United States District Court, W.D. North Carolina, Charlotte Division
Cogburn Jr. Judge
MATTER is before the Court on Petitioner's
Motion to Vacate, Set Aside or Correct Sentence under 28
U.S.C. § 2255, (Doc. No. 1).
pled guilty in the underlying criminal case to a single count
of possession of a firearm by a felon. (3:12-cr-357, Doc. No.
24, 25). The Court sentenced him to 120 months'
imprisonment on July 1, 2014, after finding he is not subject
to the Armed Career Criminal Act (“ACCA”) and its
mandatory 180-month sentence. However, on July 9, 2014, the
Court struck the July 1, 2014, sentence on its own motion and
set the case for resentencing. (3:12-cr-357, Doc. No. 37). On
August 13, 2014, the Court sentenced Petitioner to 180 months
under ACCA. (3:12-cr-357, Doc. No. 41). Petitioner appealed,
arguing that the Court lacked jurisdiction to resentence him.
The United States agreed and the parties filed a joint motion
to remand for resentencing which the Fourth Circuit granted,
case number 14-4837.
remand, the Court sentenced Petitioner to 120 months'
imprisonment. (3:12-cr-357, Doc. No. 71). Defense counsel
filed a memorandum brief on the resentencing appeal and
Petitioner presented arguments on his own behalf. The United
States moved to dismiss the appeal because it was barred by
the appellate waiver contained in his plea agreement. The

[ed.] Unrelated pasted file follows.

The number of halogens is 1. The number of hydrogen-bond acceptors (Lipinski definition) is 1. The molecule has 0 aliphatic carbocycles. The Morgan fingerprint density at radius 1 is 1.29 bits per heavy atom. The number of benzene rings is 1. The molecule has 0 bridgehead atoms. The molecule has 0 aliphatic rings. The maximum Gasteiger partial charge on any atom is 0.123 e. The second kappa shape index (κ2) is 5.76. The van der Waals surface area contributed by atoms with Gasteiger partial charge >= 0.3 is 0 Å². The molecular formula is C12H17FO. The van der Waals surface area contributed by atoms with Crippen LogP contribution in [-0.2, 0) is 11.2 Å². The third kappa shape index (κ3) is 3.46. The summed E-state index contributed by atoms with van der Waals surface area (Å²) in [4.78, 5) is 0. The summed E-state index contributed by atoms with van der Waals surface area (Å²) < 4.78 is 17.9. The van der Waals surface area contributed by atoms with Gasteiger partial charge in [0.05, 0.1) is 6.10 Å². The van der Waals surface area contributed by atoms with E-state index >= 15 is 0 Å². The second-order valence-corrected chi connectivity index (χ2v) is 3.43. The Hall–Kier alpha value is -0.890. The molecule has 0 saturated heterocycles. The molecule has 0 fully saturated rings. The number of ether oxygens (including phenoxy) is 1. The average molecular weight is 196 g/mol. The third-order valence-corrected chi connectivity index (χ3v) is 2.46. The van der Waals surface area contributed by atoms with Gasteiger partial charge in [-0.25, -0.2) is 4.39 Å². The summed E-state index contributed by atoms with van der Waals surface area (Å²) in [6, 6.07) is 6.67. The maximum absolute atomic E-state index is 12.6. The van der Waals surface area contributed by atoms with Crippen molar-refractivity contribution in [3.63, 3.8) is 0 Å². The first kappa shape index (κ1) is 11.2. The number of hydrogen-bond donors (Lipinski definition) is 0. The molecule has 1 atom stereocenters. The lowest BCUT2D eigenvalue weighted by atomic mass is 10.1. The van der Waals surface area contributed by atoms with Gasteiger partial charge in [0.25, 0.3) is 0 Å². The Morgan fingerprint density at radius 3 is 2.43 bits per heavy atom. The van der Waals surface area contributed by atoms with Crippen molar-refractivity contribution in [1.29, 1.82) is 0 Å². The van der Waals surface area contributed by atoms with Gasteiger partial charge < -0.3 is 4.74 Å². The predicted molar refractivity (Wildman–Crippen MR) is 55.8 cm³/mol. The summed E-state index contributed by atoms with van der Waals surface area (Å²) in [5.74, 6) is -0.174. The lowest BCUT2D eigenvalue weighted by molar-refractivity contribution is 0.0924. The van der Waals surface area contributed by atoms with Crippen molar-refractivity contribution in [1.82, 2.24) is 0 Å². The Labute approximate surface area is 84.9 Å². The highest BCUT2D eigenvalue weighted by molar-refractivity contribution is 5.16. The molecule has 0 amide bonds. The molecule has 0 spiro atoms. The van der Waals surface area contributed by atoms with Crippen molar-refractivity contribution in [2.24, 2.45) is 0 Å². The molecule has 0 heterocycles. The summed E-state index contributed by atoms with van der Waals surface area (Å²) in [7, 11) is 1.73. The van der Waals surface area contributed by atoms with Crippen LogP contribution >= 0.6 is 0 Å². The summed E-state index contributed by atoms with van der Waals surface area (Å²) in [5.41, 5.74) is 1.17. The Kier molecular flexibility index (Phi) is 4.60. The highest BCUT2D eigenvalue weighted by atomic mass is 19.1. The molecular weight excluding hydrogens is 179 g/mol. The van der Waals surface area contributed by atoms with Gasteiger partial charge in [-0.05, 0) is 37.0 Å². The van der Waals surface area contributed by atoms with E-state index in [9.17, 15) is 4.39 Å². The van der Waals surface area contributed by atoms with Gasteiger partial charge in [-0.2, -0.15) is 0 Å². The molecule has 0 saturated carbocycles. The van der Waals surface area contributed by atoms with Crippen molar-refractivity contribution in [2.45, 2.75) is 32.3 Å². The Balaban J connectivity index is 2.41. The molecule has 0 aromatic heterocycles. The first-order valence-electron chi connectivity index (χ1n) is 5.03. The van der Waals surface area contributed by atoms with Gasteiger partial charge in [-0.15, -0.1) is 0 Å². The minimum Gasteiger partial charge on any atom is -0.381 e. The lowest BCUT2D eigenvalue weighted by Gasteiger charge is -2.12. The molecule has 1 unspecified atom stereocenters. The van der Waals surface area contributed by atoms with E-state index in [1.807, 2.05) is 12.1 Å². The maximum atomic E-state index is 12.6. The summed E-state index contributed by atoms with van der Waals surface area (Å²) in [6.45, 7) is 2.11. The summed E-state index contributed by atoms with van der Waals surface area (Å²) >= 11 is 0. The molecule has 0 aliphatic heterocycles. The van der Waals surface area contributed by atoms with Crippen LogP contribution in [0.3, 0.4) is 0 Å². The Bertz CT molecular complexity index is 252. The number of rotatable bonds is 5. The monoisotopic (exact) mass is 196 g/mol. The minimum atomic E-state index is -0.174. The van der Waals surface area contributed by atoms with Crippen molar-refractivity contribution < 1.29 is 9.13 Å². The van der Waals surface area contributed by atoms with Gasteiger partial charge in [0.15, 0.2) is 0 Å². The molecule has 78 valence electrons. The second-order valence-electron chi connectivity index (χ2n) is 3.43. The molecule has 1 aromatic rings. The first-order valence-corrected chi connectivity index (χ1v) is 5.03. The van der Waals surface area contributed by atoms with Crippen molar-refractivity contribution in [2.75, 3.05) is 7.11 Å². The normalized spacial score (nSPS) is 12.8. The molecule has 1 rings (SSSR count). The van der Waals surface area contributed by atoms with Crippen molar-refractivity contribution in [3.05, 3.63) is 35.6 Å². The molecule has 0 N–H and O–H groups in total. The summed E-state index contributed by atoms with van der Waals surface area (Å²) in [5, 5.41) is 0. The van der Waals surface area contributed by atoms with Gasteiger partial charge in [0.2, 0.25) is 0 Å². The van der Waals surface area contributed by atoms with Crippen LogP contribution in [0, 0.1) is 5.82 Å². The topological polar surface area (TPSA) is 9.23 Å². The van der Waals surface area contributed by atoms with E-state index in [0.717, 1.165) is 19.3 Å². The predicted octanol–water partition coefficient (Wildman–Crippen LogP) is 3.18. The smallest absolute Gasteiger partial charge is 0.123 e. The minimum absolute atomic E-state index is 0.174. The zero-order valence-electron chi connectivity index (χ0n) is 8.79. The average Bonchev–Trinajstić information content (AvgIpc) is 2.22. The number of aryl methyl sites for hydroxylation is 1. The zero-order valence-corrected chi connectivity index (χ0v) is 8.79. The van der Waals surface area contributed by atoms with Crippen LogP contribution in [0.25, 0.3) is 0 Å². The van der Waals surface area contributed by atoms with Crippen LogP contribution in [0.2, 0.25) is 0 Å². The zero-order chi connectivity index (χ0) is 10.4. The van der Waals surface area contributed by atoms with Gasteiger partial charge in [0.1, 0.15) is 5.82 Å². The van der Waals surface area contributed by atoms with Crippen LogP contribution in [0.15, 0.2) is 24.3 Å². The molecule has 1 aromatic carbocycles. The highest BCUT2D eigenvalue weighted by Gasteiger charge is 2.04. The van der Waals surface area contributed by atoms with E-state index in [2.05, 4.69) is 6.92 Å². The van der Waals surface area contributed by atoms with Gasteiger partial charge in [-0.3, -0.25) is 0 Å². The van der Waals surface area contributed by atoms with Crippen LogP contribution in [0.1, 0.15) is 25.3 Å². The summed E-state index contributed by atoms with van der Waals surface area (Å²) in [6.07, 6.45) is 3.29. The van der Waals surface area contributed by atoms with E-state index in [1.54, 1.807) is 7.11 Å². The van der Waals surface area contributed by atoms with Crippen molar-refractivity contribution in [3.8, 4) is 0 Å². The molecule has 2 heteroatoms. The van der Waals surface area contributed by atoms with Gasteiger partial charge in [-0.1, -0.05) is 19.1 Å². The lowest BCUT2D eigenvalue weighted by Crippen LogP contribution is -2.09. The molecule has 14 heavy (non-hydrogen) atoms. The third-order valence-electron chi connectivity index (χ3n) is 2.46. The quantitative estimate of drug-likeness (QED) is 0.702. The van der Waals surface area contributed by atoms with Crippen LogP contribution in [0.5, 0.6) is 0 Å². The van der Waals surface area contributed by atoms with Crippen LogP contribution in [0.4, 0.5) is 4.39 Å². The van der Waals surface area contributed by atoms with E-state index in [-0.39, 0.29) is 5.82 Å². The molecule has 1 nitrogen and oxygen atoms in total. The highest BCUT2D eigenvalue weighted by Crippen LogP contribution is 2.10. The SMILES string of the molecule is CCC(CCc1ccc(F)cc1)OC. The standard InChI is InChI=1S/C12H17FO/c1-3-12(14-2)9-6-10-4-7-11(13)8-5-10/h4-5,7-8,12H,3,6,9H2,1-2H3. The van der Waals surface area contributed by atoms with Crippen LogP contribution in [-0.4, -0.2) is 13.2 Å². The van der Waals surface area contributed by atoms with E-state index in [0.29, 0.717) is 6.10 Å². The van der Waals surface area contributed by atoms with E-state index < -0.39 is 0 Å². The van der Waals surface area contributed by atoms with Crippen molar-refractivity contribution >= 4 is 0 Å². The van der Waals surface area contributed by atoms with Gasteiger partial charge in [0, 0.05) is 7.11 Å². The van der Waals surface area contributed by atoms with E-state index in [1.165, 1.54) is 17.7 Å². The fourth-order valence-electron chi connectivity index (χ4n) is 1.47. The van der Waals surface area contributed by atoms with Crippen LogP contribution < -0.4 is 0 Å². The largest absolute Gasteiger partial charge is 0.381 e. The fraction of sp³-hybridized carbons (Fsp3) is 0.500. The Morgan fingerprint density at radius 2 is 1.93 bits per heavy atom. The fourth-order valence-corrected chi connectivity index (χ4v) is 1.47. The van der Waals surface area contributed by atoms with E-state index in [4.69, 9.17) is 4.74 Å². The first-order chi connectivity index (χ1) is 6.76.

Fourth Circuit agreed and dismissed the appeal on May 26,
2016, case number 15-4438. (3:12-cr-357, Doc. No. 83).
Petitioner filed a letter in the Fourth Circuit inquiring
about filing a certiorari petition on June 28, 2016, and, on
July 5, the Fourth circuit returned the pleading to
Petitioner along with instructions to file a certiorari
petition directly with the United States Supreme Court.
filed the instant § 2255 Motion to Vacate on September
27, 2017. (Doc. No. 1). He argues that counsel was
ineffective for: (1) failing to object to the calculation of
his criminal history points; and (2) failing to object to the
calculation of his base offense level. In support of
timeliness, he states: “My sentence became final after
I was denied on my petition for writ of certiorari on Oct.
2016.” (Doc. No. 1 at 10).
STANDARD OF REVIEW
federal prisoner claiming that his “sentence was
imposed in violation of the Constitution or the laws of the
United States, or that the court was without jurisdiction to
impose such sentence, or that the sentence was in excess of
the maximum authorized by law, or is otherwise subject to
collateral attack, may move the court which imposed the
sentence to vacate, set aside or correct the sentence.”
28 U.S.C. § 2255(a).
one-year statute of limitation applies to motions to vacate
under § 2255, which runs from the latest of:
(1) the date on which the judgment of conviction becomes
(2) the date on which the impediment to making a motion
created by governmental action in violation of the
Constitution or laws of the United States is removed, if the
movant was prevented from making a motion by such
(3) the date on which the right asserted was initially
recognized by the Supreme Court, if that right has been newly
recognized by the Supreme Court and made retroactively
applicable to cases on collateral review; or
(4) the date on which the facts supporting the claim or
claims presented could have been discovered through the